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The Hotel Industry’s Big Carbon Lie

Behold the hotel of the future: It’s plastic bottle-free, anti-fossil fuel, and powered entirely by renewable energy. A renovation project, it gives new life to existing structures of concrete and steel, and reuses door frames, light fixtures, and even tile. All of its guest rooms are decorated with locally made furnishings upholstered in sustainably sourced fabrics. It’s LEED Platinum—one of just about a dozen hotels in the US to claim the organization’s highest rank. And it’s the first US hotel to receive Passive House designation, granted to buildings that meet stringent net-zero energy requirements.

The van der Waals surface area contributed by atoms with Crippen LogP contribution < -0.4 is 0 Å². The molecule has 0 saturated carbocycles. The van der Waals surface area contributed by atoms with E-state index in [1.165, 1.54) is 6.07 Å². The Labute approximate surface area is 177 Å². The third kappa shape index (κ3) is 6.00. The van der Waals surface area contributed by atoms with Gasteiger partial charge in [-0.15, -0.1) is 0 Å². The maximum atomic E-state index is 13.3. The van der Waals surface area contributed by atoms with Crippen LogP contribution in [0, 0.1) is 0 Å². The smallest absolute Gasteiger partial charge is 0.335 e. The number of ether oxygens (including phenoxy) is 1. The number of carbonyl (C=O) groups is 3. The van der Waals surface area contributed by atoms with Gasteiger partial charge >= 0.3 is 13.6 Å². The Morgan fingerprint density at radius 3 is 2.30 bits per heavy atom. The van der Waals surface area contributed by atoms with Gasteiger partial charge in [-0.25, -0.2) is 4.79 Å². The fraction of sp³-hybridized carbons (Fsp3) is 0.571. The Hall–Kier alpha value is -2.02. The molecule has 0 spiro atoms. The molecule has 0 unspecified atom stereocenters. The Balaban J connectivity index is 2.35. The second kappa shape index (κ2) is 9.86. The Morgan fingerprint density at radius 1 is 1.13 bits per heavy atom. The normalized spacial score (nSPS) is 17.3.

Developer Urban Villages is pushing carbon claims even further, aiming to make its soon-to-open Populus the world’s first carbon-positive hotel. (Counterintuitively, this means that it will have a negative carbon footprint.) To lower its construction emissions, the 265-room property in Denver will use a low-carbon concrete mix made without cement, limewash plaster that sequesters carbon, high-recycled-content materials, and minimal finishes.

Colorado-based consulting firm STOK is undertaking the ongoing process of calculating the project’s total embodied carbon, based on materials, transportation, construction, and demolition—currently expected to be 4,397 metric tonnes of CO2. Urban Villages Chief Executive Officer Grant McCargo believes that it will be offset by planting of 72,705 trees across more than 5,000 acres of forest in vetted sites from Maine to the Amazon.